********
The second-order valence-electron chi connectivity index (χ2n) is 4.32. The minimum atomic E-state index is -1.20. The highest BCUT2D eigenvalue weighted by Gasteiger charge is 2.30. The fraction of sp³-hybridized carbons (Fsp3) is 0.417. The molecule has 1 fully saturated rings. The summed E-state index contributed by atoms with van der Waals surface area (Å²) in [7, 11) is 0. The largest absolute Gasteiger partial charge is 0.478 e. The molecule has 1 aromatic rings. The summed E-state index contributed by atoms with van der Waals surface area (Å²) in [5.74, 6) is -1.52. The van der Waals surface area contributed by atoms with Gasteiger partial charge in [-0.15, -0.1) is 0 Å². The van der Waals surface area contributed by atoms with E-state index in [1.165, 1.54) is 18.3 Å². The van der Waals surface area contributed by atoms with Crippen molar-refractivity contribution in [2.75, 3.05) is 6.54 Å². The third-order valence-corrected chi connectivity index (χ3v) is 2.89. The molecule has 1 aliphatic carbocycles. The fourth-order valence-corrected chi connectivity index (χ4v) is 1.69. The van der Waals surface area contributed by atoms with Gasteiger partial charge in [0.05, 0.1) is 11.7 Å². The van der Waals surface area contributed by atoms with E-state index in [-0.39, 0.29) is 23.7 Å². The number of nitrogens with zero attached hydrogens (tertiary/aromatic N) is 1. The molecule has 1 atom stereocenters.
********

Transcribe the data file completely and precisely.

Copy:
The second-order valence-electron chi connectivity index (χ2n) is 4.32. The minimum atomic E-state index is -1.20. The highest BCUT2D eigenvalue weighted by Gasteiger charge is 2.30. The fraction of sp³-hybridized carbons (Fsp3) is 0.417. The molecule has 1 fully saturated rings. The summed E-state index contributed by atoms with van der Waals surface area (Å²) in [7, 11) is 0. The largest absolute Gasteiger partial charge is 0.478 e. The molecule has 1 aromatic rings. The summed E-state index contributed by atoms with van der Waals surface area (Å²) in [5.74, 6) is -1.52. The van der Waals surface area contributed by atoms with Gasteiger partial charge in [-0.15, -0.1) is 0 Å². The van der Waals surface area contributed by atoms with E-state index in [1.165, 1.54) is 18.3 Å². The van der Waals surface area contributed by atoms with Crippen molar-refractivity contribution in [2.75, 3.05) is 6.54 Å². The third-order valence-corrected chi connectivity index (χ3v) is 2.89. The molecule has 1 aliphatic carbocycles. The fourth-order valence-corrected chi connectivity index (χ4v) is 1.69. The van der Waals surface area contributed by atoms with Gasteiger partial charge in [0.05, 0.1) is 11.7 Å². The van der Waals surface area contributed by atoms with E-state index in [-0.39, 0.29) is 23.7 Å². The number of nitrogens with zero attached hydrogens (tertiary/aromatic N) is 1. The molecule has 1 atom stereocenters.